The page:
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Hello folks I have a question which's been raised by my latest job (rather intern). Just to put things into context - I'm 21 and I've finished my 2nd year of university before that I've had around 2 years of experience doing sys admin/QA jobs and basically I can say that I've seen how different IT sectors operated. Flash forward to present times and here's me landing an interning job at one of the premier research institution in the UK.

What I have to do is create some internal tools using a mix of technologies - mainly AWS/Java/Bash - you get the picture. Everything is OK, I'm doing my job BUT I'm not happy. Why is that - because I'm expected to work in an ad-hoc matter. That is create things quickly, without spending time on designing. My manager explicitly said that it was expected to "rush" through problems as they arise and we essentially. As a consequence it turned out that things had to be re-done and re-engineer and they are still not perfect. As far as testing is concerned - keep it to a minimum, as long as it looks working then it is OK.

Am I at fault to disagree with this way of conducting work? Is it wrong to want to think over the system as a whole, then focus on different components and see how they might inter-operate, to zero in on different "key points" which might turn out to be problematic in the future? Is it a crime to want to do a good job and not a "quick job"? Is it a mistake or wrong attitude to want to research the data structures applicable to a problem so that you can choose the best depending on a particular problem set? To the best of my understanding the "Engineering" bit in "Software Engineering" has got to do exactly with this - research your problem domain and come up with a informed solution then refine as necessary?

I've been to an interview at an Arm's office in the UK and they showed me their SCRUM room and it looked they had pretty good idea as to how to manage their project - they had a backlog, they had metrics as to how long each issue might take to resolve - the usual things for SCRUM - completely different than the way things are run "here"

Have I built a wrong idea about the software industry in general? I'd like to hear your input on that. I mean I "entered" software development purely because I want to create things - plain and simple, but I want to create quality things. I want to see my software used in various scenarios, I want to see it bullet proof - isn't that the driving force for all software engineers? I think everyone can be a programmer/coder by just learning the syntax but for me where the real fun begins is when you actually have to come up with a design which is doable in real world.

I used to do my university assignments by just looking at them and directly start coding and could easily get marks above 75% and never really appreciated the "software development lifecycle" module. But now when I saw in the real world how bad it is to work without any formal process and the frustration that is inherent in situation where you don't know if the requirements are going to change tomorrow (oh, did I say that we don't have clearly defined requirement analysis?)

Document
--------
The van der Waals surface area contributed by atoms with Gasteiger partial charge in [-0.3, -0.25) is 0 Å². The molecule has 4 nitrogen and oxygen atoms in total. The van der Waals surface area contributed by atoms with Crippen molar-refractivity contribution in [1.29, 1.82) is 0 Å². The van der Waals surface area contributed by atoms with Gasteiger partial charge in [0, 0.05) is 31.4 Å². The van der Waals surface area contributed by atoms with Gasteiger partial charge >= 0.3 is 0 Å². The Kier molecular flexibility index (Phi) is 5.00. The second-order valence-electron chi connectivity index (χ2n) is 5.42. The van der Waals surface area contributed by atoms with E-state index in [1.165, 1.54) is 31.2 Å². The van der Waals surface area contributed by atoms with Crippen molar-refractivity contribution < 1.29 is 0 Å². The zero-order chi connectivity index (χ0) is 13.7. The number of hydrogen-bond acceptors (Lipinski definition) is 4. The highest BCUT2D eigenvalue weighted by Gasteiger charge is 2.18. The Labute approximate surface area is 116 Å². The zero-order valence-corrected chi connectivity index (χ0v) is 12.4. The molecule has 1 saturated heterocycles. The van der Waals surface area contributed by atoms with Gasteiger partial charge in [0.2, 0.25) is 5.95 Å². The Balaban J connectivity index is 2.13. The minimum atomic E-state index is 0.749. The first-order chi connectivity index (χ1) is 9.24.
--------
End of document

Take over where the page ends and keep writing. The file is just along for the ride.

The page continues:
I really like to believe I just landed a position where some people just needed a code monkey to do their dirty work and this is not the case how the software world operates at large.

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Research is a different beast than many other fields. It really is a race. –  CaffGeek Aug 10 '11 at 19:32
    
Similar question: programmers.stackexchange.com/questions/99980/… –  Mitch Lindgren Aug 10 '11 at 19:43
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because I'm expected to work in an ad-hoc matter. That is create things quickly, without spending time on designing -- Welcome to The Real World™, where there are deadlines and companies are expected to produce results. –  Robert Harvey Aug 10 '11 at 19:45
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In my last job, we called it "gold-plating," as in "Quit gold-plating that thing, and just finish it!" In all seriousness, though, to create a good product, you do need to spend some time planning it; see programmers.stackexchange.com/questions/97985/… –  Robert Harvey Aug 10 '11 at 21:18
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@Tyler Just because the product isn't going to be commercial doesn't mean that there isn't a deadline dependent on that product being complete and operational (or close to it). –  Kenneth Aug 11 '11 at 3:59
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9 Answers

Making software re-usable and bullet proof is not the driving force of software engineering. Engineering is about solving real world problems optimally within real world constraints. Most engineers would prefer to work on a Ferrari - but a station wagon needs just as much engineering, and the reason a station wagon doesn't perform as well (in some ways) is due to more difficult design constraints, not due to worse engineering.

When you say you want to do a "good job" rather than a "quick job", most engineers do, but sometimes part of what defines good is how quick it is to completion. So it's not right to think of "good" and "quick" as opposing choices. Or to think you are doing a bad job, or are just a "code monkey", for doing the best possible job in the time available.